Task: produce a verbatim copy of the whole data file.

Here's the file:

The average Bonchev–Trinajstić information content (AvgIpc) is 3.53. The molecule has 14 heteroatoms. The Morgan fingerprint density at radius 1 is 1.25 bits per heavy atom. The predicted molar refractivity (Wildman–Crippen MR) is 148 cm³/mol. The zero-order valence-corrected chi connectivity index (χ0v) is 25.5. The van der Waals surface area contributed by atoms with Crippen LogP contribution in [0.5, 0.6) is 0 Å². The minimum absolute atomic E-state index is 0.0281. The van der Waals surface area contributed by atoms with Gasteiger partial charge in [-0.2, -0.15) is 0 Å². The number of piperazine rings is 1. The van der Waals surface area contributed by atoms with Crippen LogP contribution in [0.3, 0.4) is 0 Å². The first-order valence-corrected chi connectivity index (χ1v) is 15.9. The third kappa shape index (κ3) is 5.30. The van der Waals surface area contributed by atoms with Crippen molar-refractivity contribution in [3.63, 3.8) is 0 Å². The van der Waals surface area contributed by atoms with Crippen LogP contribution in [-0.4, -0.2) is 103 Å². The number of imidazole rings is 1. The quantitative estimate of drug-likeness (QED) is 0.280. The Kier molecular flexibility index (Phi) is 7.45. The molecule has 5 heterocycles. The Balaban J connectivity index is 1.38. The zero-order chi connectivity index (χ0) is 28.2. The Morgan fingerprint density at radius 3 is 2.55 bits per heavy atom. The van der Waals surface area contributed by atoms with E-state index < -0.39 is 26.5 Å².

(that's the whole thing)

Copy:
The average Bonchev–Trinajstić information content (AvgIpc) is 3.53. The molecule has 14 heteroatoms. The Morgan fingerprint density at radius 1 is 1.25 bits per heavy atom. The predicted molar refractivity (Wildman–Crippen MR) is 148 cm³/mol. The zero-order valence-corrected chi connectivity index (χ0v) is 25.5. The van der Waals surface area contributed by atoms with Crippen LogP contribution in [0.5, 0.6) is 0 Å². The minimum absolute atomic E-state index is 0.0281. The van der Waals surface area contributed by atoms with Gasteiger partial charge in [-0.2, -0.15) is 0 Å². The number of piperazine rings is 1. The van der Waals surface area contributed by atoms with Crippen LogP contribution in [0.3, 0.4) is 0 Å². The first-order valence-corrected chi connectivity index (χ1v) is 15.9. The third kappa shape index (κ3) is 5.30. The van der Waals surface area contributed by atoms with Crippen molar-refractivity contribution in [3.63, 3.8) is 0 Å². The van der Waals surface area contributed by atoms with Crippen LogP contribution in [-0.4, -0.2) is 103 Å². The number of imidazole rings is 1. The quantitative estimate of drug-likeness (QED) is 0.280. The Kier molecular flexibility index (Phi) is 7.45. The molecule has 5 heterocycles. The Balaban J connectivity index is 1.38. The zero-order chi connectivity index (χ0) is 28.2. The Morgan fingerprint density at radius 3 is 2.55 bits per heavy atom. The van der Waals surface area contributed by atoms with E-state index < -0.39 is 26.5 Å².